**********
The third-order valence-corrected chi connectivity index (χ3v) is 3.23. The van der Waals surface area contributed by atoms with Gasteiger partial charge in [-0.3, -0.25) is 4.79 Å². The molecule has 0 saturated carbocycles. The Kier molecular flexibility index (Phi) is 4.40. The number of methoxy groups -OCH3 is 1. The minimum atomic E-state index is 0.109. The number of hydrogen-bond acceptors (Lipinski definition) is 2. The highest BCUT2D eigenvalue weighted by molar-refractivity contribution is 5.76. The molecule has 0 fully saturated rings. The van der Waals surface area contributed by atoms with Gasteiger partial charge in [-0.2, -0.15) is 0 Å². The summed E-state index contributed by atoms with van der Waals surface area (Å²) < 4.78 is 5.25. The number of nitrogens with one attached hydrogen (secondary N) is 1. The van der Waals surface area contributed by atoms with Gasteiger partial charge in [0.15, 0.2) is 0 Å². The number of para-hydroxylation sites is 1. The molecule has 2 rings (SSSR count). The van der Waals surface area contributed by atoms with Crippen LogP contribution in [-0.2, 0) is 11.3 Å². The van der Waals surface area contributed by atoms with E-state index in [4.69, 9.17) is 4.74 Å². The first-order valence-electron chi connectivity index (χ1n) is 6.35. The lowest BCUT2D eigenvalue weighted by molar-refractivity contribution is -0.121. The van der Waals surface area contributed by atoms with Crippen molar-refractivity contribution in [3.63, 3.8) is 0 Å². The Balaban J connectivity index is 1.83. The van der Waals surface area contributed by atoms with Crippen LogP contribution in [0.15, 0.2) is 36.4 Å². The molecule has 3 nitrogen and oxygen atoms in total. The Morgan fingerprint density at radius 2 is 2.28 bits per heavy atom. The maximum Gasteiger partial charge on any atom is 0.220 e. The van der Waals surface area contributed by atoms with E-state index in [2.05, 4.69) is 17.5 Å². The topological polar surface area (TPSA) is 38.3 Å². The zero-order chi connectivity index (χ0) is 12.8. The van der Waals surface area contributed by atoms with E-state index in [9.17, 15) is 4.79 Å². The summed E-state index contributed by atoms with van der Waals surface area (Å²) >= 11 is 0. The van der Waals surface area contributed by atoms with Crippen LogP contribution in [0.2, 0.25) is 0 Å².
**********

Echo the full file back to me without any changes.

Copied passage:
The third-order valence-corrected chi connectivity index (χ3v) is 3.23. The van der Waals surface area contributed by atoms with Gasteiger partial charge in [-0.3, -0.25) is 4.79 Å². The molecule has 0 saturated carbocycles. The Kier molecular flexibility index (Phi) is 4.40. The number of methoxy groups -OCH3 is 1. The minimum atomic E-state index is 0.109. The number of hydrogen-bond acceptors (Lipinski definition) is 2. The highest BCUT2D eigenvalue weighted by molar-refractivity contribution is 5.76. The molecule has 0 fully saturated rings. The van der Waals surface area contributed by atoms with Gasteiger partial charge in [-0.2, -0.15) is 0 Å². The summed E-state index contributed by atoms with van der Waals surface area (Å²) < 4.78 is 5.25. The number of nitrogens with one attached hydrogen (secondary N) is 1. The van der Waals surface area contributed by atoms with Gasteiger partial charge in [0.15, 0.2) is 0 Å². The number of para-hydroxylation sites is 1. The molecule has 2 rings (SSSR count). The van der Waals surface area contributed by atoms with Crippen LogP contribution in [-0.2, 0) is 11.3 Å². The van der Waals surface area contributed by atoms with E-state index in [4.69, 9.17) is 4.74 Å². The first-order valence-electron chi connectivity index (χ1n) is 6.35. The lowest BCUT2D eigenvalue weighted by molar-refractivity contribution is -0.121. The van der Waals surface area contributed by atoms with Crippen molar-refractivity contribution in [3.63, 3.8) is 0 Å². The Balaban J connectivity index is 1.83. The van der Waals surface area contributed by atoms with Crippen LogP contribution in [0.15, 0.2) is 36.4 Å². The molecule has 3 nitrogen and oxygen atoms in total. The Morgan fingerprint density at radius 2 is 2.28 bits per heavy atom. The maximum Gasteiger partial charge on any atom is 0.220 e. The van der Waals surface area contributed by atoms with E-state index in [2.05, 4.69) is 17.5 Å². The topological polar surface area (TPSA) is 38.3 Å². The zero-order chi connectivity index (χ0) is 12.8. The van der Waals surface area contributed by atoms with E-state index in [9.17, 15) is 4.79 Å². The summed E-state index contributed by atoms with van der Waals surface area (Å²) >= 11 is 0. The van der Waals surface area contributed by atoms with Crippen LogP contribution in [0.2, 0.25) is 0 Å².